Look no further than the ‘Costa del Kent’ for an autumn getaway

It feels like we only ever hear the bad stuff about Kent. With illegal crossings in the Channel, and the likelihood of lorry queues on the way to Dover, a trip to the Kent coast doesn’t sound all that appealing really.

Well, even in this unpredictable Covid era, it’s not all doom and gloom in the Garden of England. And it’s also not always that crowded. In the summer, while the beach towns of Dorset and East Sussex were heaving, parts of the Kent coast were completely empty.

Keep it quiet, but here are some of the best spots on the Kent coast, and why you should consider visiting this autumn. 

The Canterbury Coast

Admittedly, after you’ve got beyond that line of lorries, you could spend a significant chunk of your time waiting in traffic on the approach to Whitstable. However, once you’re in, you’ll be rewarded by a quaint harbour lined with arty stalls and oysters that are considered amongst the best in the world.

If knocking back sea molluscs is your bag, then oyster season is September to April. It’s probably not the perfect half-term lunch for all the family, but straight-up fish and chips are also available.



Want the same pebbly beach vibe but with fewer people? Then go to the suburbs of Whitstable, such as Seasalter, where you’ll have sections of the vast sand flats to yourself, or Tankerton, with its pastel-coloured wooden huts and excellent rock-pooling at low tide. 

Herne Bay, with several arcades and a small pier, is a decent place to entertain the kids for the day. Out at sea, spot what’s left of the old pier where passenger steamers docked, bringing day trippers in the Thames estuary. Look to the east and you’ll see the twin towers of the medieval church at Reculver, where there are Roman ruins, a country park and a fort-like playground near a historic pub.

Herne Bay


All along this stretch of coast there are wind turbines out at sea, and several odd little structures standing on thin legs. These are Maunsell Forts, armed towers built where the Thames Estuary meets the North Sea as defences during WWII. Previously earmarked for redevelopment as a luxury resort, these can currently only be visited by pre-arranged tour.

Thanet – ‘the Kent Riviera’

The Isle of Thanet hasn’t been an island since the Wantsum Channel started to silt up in the late 17th century, so let’s call the lovely coastline here the Kent Riviera.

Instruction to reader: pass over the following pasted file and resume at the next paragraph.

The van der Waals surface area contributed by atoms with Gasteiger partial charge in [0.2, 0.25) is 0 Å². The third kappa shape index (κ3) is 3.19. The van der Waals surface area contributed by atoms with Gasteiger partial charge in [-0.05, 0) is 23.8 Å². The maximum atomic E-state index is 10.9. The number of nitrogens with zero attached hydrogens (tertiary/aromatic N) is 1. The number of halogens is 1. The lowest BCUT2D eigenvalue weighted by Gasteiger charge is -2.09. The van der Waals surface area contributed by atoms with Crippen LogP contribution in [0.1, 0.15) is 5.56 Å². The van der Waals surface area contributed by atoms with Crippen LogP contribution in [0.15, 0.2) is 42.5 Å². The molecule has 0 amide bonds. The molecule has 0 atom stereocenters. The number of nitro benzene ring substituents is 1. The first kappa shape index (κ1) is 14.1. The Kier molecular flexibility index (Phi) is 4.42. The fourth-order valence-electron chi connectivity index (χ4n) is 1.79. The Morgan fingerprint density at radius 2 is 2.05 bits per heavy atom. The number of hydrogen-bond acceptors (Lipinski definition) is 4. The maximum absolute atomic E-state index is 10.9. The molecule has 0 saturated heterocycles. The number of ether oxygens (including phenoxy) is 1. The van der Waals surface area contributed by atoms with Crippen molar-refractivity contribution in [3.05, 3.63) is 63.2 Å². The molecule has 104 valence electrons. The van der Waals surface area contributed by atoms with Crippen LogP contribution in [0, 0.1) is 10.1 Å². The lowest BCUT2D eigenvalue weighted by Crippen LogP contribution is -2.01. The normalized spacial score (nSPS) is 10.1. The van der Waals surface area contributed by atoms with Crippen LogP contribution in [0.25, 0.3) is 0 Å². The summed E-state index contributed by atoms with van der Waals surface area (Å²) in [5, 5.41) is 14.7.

The sand and pebble beach at watersports-mad Minnis Bay with its tidal paddling pool is a good family spot, but beware, when the tide comes in, the beach can disappear entirely. Margate’s main attractions are Dreamland and the Turner Contemporary. In keeping with 2020’s ongoing theme of restriction, the vintage amusement park is open for special events only, and the Turner Contemporary gallery is closed until January 2021.



However, at around 1.5 hours from London by train, and with the station right near the sandy beach, you might still make the journey for some autumn sea air, shopping at the numerous boutiques, or to explore the mysterious Shell Grotto.

Botany Bay, Kingsgate Bay, Stone Bay and Joss Bay are sandy coves best accessed by car, all popular for watersports. Watch the kitesurfers as you dash between the chalk stacks at Botany Bay, or join in a surf or SUP lesson at the surf school in Joss Bay. Apart from parking and a few toilets, facilities at these beaches are limited. 

Viking Bay is the main beach in Broadstairs. The Victorian town has a small arcade, several ice-cream parlours, mini-golf and a couple of decent pubs. Its claim to literary fame is embodied by the large brown fort-like building to the north of the beach, which was a holiday home for Charles Dickens, and is now known as Bleak House. In Ramsgate, you can learn World War II history in the tunnels, or choose a seafront restaurant and admire the yacht-filled harbour.

Viking Bay, in busier times


Castles and cliffs on the Dover coast

Castle-lovers, the Dover coast is for you, with three cracking coastal defenses within about 8 miles of each other. For a gritty fort, visit Henry VIII’s Deal Castle. From there walk or cycle a few miles along the beach path for stately-home grandeur at Walmer Castle. Keen to occupy the family? Exploring all of Dover Castle on the edge of the White Cliffs, with its medieval history and WWII tunnels could take a day or two. 

If it’s more beach you want, then there’s something special about the little slice of reclaimed land at Samphire Hoe, accessed through a cliff tunnel. The nature reserve formed there boasts of massive biodiversity. Follow the boardwalk to go rock-pooling at the beach.

Samphire Hoe


Folkestone and Hythe coast

Folkestone is another town easily accessible by train. Head to Sunny Sands for beach time, or the Lower Leas Coastal Park, with its free adventure playground and formal gardens. Warm up after at the cafe in the historic Grade II-listed Leas Lift.

Checking out the section of coast beyond Folkestone should be done on the socially distanced Romney, Hythe and Dymchurch steam railway. It runs from market town Hythe, all the way through the Romney Marshes to Dungeness, an odd headland with an old power station and an abandoned feel. 

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